The language of the new red scare
Why has so much reporting on Critical Race Theory ignored its open and deliberate attacks on socialism?
New Hampshire Public Radio reports on proposed legislation in the state, HB 1255, that “would restrict how US history, especially racism, can be discussed in school.” The ADOS [American Descendants of Slavery] Advocacy Foundation reports that it “would ban teaching that America was founded on racist principles and require a level of positive spin on slavery.” And in an extended post, journalist Judd Legum writes that “If you are wondering where this anti-CRT stuff is going a new bill in New Hampshire would require teachers to put a positive spin on slavery.”
Here’s the relevant passage of the actual bill:
I. No teacher shall advocate communism, socialism, or Marxism as a political doctrine or any other doctrine or theory which includes the overthrow by force of the government of the United States or of this state in any public or state approved school or in any state institution.
II. No teacher shall advocate any doctrine or theory promoting a negative account or representation of the founding and history of the United States of America in New Hampshire public schools which does not include the worldwide context of now outdated and discouraged practices. Such prohibition includes but is not limited to teaching that the United States was founded on racism.
Did you spot the difference between how the bill is being described and what it actually says? This is not an “especially racism” bill; this is literally Red Scare legislation passed in 1949, expanded to name not just communism but socialism and Marxism as well, with a vague clause about being too “negative” about US history and a narrow rule against the specific claim that “the United States was founded on racism” tacked on at the end.
When I first read the legislation I was so bewildered that I had to do a little research project to confirm that no, it has not changed since all of the reporting on it as a Critical Race Theory bill. Now that you’ve read it, look back at the coverage. NHPR at least mentions the bans on socialist ideas in passing, to its credit, though the bulk of the article focuses on its questions about race. But there is not even a mention of the bill’s primary target by ADOSAF, or even in Legum’s 1200+ word post.
There is an extraordinary gap between how we talk about Critical Race Theory — as a set of ideas focused on race — and its actual political role as a euphemism for “antiracism and socialism.” If this were just coming from CRT’s critics on the right, it would make sense to conclude that this is just another exercise in cynical doublespeak. But when even ostensible defenders of CRT refuse to acknowledge what’s going on, this is not an ordinary controversy: we are in the presence of ideology.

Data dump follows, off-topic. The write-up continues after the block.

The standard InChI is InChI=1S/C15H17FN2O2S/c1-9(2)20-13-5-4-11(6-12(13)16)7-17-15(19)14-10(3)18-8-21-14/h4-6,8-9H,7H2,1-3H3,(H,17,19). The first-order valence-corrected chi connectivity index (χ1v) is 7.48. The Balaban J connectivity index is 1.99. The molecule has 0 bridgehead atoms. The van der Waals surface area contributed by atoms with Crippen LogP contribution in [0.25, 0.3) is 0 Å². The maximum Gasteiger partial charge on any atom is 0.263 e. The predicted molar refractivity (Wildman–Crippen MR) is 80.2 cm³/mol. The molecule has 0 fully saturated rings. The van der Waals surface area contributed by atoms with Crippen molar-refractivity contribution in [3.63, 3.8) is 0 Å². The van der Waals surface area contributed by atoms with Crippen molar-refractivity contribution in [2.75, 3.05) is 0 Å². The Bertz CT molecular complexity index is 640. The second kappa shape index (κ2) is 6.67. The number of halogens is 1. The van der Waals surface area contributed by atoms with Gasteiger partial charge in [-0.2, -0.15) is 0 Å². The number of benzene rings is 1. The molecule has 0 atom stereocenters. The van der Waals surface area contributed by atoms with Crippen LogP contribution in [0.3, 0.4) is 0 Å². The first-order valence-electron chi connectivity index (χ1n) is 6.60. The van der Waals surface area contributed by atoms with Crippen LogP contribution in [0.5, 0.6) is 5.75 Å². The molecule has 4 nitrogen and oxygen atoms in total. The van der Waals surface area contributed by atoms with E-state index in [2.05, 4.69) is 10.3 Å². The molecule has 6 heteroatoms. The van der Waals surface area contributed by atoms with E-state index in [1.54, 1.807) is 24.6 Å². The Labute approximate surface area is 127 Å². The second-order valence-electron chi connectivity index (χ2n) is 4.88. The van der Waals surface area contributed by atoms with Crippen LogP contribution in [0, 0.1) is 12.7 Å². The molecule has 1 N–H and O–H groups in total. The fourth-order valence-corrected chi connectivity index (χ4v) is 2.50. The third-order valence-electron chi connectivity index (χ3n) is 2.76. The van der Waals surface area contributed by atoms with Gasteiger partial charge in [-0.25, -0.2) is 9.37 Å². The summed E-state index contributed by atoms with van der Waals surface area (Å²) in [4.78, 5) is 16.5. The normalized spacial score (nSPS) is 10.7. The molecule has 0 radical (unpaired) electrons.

As far as I can tell, only two major voices in the debate over Critical Race Theory have been clear about what it going on. One of them, remarkably, is the man widely acknowledged as the controversy’s architect: Manhattan Institute fellow Christopher Rufo. If you want to know what critical race theory is about, consider an article he wrote for The New York Post: What critical race theory is really about.
Rufo — like literally every conservative critic of CRT — makes a point of insisting that he is not attacking antiracism. In fact, he explicitly defends it as an expression of “equality — the principle proclaimed in the Declaration of Independence, defended in the Civil War and codified into law with the 14th and 15th Amendments, the Civil Rights Act of 1964 and the Voting Rights Act of 1965.” Instead, what Rufo is taking aim at is something he calls “equity”:
In contrast to equality, equity as defined and promoted by critical race theorists is little more than reformulated Marxism… In other words, identity is the means; Marxism is the end.
Rufo could not be more explicit about this. His article traces CRT’s origin directly to the communist states of the 20th century, and argues that it was developed as a Trojan horse to carry on their mission when they failed:
Critical race theorists, masters of language construction, realize that “neo-Marxism” would be a hard sell. Equity, on the other hand, sounds nonthreatening and is easily confused with the American principle of equality.